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MIGRATION (CLIMATE REFUGEES) AMENDMENT BILL 2007
- Parl No.
Lightfoot, Ross (The ACTING DEPUTY PRESIDENT)
- Question No.
Macdonald, Sen Ian
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- Start of Business
- INTERNATIONAL DAY OF THE WORLD'S INDIGENOUS PEOPLE
- IRISH MOTORWAY PROJECT AND THE HILL OF TARA
- SENATOR HEFFERNAN
- LOCAL GOVERNMENT
- INCOME OF UNIVERSITY STUDENTS
- WALLARAH 2 COAL PROJECT
- MILLENIUM DEVELOPMENT GOALS
NATIONAL HEALTH AMENDMENT (NATIONAL HPV VACCINATION PROGRAM REGISTER) BILL 2007
CUSTOMS TARIFF AMENDMENT BILL (NO. 1) 2007
CORPORATIONS AMENDMENT (INSOLVENCY) BILL 2007
- SUPERANNUATION LEGISLATION AMENDMENT (TRUSTEE BOARD AND OTHER MEASURES) (CONSEQUENTIAL AMENDMENTS) BILL 2007
- TRADE PRACTICES LEGISLATION AMENDMENT BILL (NO. 1) 2007
- Employment, Workplace Relations and Education Committee
- Legal and Constitutional Affairs Committee
- AUSTRALIAN POSTAL CORPORATION AMENDMENT (QUARANTINE INSPECTION AND OTHER MEASURES) BILL 2007
- THERAPEUTIC GOODS AMENDMENT BILL 2007
- NATIONAL HEALTH AMENDMENT (NATIONAL HPV VACCINATION PROGRAM REGISTER) BILL 2007
- INDUSTRIAL CHEMICALS (NOTIFICATION AND ASSESSMENT) AMENDMENT (COSMETICS) BILL 2007
- INTERNATIONAL TAX AGREEMENTS AMENDMENT BILL (NO. 1) 2007
- CUSTOMS TARIFF AMENDMENT BILL (NO. 1) 2007
- CORPORATIONS AMENDMENT (INSOLVENCY) BILL 2007
- QUESTIONS WITHOUT NOTICE
- DISTINGUISHED VISITORS
QUESTIONS WITHOUT NOTICE
(Ronaldson, Sen Michael, Minchin, Sen Nick)
(Stephens, Sen Ursula, Minchin, Sen Nick)
(Fisher, Mary Jo, Abetz, Sen Eric)
(Hutchins, Sen Steve, Scullion, Sen Nigel)
(Macdonald, Sen Ian, Johnston, Sen David)
(Fielding, Sen Steve, Ellison, Sen Chris)
- DISTINGUISHED VISITORS
- QUESTIONS WITHOUT NOTICE
- QUESTIONS WITHOUT NOTICE: ADDITIONAL ANSWERS
- QUESTIONS WITHOUT NOTICE: TAKE NOTE OF ANSWERS
- MIGRATION (CLIMATE REFUGEES) AMENDMENT BILL 2007
- Treaties Committee
- Regulations and Ordinances Committee
- Environment, Communications, Information Technology and the Arts Committee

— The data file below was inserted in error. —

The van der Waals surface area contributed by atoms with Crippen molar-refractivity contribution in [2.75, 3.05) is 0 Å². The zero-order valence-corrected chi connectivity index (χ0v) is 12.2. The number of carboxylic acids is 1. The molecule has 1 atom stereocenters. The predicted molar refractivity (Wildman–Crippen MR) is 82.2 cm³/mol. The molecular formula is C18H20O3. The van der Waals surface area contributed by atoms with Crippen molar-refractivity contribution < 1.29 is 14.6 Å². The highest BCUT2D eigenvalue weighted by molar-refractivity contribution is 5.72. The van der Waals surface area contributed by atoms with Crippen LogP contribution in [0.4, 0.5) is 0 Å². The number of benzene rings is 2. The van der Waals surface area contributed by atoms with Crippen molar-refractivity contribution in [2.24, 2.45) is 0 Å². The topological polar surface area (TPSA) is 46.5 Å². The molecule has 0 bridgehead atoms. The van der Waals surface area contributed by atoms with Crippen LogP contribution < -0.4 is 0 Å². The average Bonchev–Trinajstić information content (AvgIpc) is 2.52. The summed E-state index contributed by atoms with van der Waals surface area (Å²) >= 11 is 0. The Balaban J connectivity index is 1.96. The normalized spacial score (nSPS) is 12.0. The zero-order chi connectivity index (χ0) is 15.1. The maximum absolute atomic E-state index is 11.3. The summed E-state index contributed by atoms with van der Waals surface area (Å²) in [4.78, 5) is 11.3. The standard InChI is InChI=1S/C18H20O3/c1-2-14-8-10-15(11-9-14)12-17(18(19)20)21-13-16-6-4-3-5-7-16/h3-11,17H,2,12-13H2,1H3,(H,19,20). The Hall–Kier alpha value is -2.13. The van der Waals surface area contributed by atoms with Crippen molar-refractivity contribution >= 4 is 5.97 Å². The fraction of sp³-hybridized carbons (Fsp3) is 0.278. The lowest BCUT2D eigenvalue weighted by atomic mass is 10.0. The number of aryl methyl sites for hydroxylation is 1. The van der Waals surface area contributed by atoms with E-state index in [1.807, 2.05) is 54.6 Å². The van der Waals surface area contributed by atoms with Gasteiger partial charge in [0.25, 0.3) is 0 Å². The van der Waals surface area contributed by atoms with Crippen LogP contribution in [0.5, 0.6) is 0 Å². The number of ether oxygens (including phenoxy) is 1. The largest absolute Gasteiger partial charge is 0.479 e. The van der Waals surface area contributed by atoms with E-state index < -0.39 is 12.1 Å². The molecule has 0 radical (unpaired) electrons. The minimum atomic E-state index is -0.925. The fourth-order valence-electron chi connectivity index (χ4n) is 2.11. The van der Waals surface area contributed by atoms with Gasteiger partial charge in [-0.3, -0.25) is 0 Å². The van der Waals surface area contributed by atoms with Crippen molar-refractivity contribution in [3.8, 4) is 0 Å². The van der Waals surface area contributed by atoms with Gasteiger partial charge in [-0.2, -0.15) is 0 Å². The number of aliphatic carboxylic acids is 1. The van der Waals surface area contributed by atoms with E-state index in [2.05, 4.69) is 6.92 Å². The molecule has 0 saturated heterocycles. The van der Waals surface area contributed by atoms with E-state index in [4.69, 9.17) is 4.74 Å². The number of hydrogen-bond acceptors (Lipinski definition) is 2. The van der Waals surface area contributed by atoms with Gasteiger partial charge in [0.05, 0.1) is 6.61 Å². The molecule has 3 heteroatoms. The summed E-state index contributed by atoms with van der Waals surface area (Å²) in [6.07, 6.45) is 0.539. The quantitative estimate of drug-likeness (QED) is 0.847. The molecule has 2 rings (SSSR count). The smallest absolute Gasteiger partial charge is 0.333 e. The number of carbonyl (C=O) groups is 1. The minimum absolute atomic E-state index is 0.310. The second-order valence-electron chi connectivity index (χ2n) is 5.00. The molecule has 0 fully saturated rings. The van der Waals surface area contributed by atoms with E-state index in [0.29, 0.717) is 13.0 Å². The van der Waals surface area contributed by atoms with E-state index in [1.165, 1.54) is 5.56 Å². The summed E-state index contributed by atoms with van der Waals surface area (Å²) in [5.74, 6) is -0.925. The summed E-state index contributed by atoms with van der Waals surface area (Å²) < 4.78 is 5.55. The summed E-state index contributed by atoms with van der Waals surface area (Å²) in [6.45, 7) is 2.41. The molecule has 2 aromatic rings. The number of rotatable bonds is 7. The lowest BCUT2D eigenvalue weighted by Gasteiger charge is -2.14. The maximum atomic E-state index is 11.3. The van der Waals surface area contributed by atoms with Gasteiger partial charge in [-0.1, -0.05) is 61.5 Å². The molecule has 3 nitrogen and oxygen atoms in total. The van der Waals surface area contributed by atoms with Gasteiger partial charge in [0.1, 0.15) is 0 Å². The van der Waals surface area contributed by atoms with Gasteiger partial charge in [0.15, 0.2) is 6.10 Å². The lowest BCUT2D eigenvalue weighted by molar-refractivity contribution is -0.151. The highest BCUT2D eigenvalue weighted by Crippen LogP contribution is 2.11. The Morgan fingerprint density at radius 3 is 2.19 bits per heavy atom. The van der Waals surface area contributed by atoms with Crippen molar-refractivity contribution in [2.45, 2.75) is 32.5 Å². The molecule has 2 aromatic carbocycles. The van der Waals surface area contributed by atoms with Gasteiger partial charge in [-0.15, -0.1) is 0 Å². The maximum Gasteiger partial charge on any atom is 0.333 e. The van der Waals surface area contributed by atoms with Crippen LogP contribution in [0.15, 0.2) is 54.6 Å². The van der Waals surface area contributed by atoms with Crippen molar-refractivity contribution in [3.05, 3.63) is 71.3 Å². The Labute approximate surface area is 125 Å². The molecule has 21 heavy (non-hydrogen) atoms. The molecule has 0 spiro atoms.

- Environment, Communications, Information Technology and the Arts Committee
- AUDITOR-GENERAL’S REPORTS
QUESTIONS ON NOTICE
(Brown, Sen Bob, Coonan, Sen Helen)
(O’Brien, Sen Kerry, Johnston, Sen David)
(Bartlett, Sen Andrew, Abetz, Sen Eric)
Wet Tropics World Heritage Area
(Milne, Sen Christine, Abetz, Sen Eric)
Convention on Biological Diversity
(Brown, Sen Bob, Abetz, Sen Eric)
(Webber, Sen Ruth, Coonan, Sen Helen)
(Allison, Sen Lyn, Ellison, Sen Chris)
- Wilderness Society
Thursday, 9 August 2007
Senator IAN MACDONALD (4:27 PM) —I am very interested in the Migration (Climate Refugees) Amendment Bill 2007, although it has only recently been drawn to my attention. I will ask some questions in the committee stages of the bill on just how it would operate, because a cursory look at the terms of the bill suggest to me that it would be wide open to abuse and that it really has little to do with climate change, immigration and visas but a lot to do with the Greens normal stunt-like approach to parliament and their policies. In the committee stage I will be very keen to ask some questions and try to get some answers.
I want to generally indicate that the Australian government over a succession of environment ministers, and particularly under the current environment minister, has been not just very concerned about climate change but actually doing things about it. I reiterate a point I always make: the Labor Party and others have come to this debate recently because focus groups I think have indicated to Mr Rudd that this is an important issue. Labor has a focus group approach and answer to climate change.
In contrast to that, the Howard government has been looking at this issue since the former Minister for the Environment and Heritage, Senator Robert Hill, initiated the Australian Greenhouse Office back in, I think, 1997. As I recall, the Australian Greenhouse Office was the first government agency of that type to be set up anywhere in the world to address the issue of climate change. So, unlike Mr Rudd, who has come to this issue because focus groups have told him to do that in the last 12 months, the Howard government has been addressing this issue for 10 years or more. The Greenhouse Office has been very well funded to do its work. The Australian government has financed any number of initiatives—it would take the whole of my 20 minutes to go through them—at very great cost to the taxpayer. But I think the taxpayers, along with the government, are happy to have spent the money because what we have achieved has been important.
It is also very important to highlight that this is a global problem. Australia produces less than two per cent of the world’s greenhouse gas emissions. If you turned off every electric light bulb, shut down every power station and closed every mine in Australia tomorrow, the greatest impact that would have on greenhouse gas emissions would be about 1½ per cent. It would still leave a real problem for the globe, in that 98.5 per cent of greenhouse gas emissions would continue to pollute the world. So Australia’s principal contribution to mankind is to try to get the big emitters—China, India and the United States—to the table so that some sensible program can be agreed upon and implemented to stop global greenhouse gas emissions.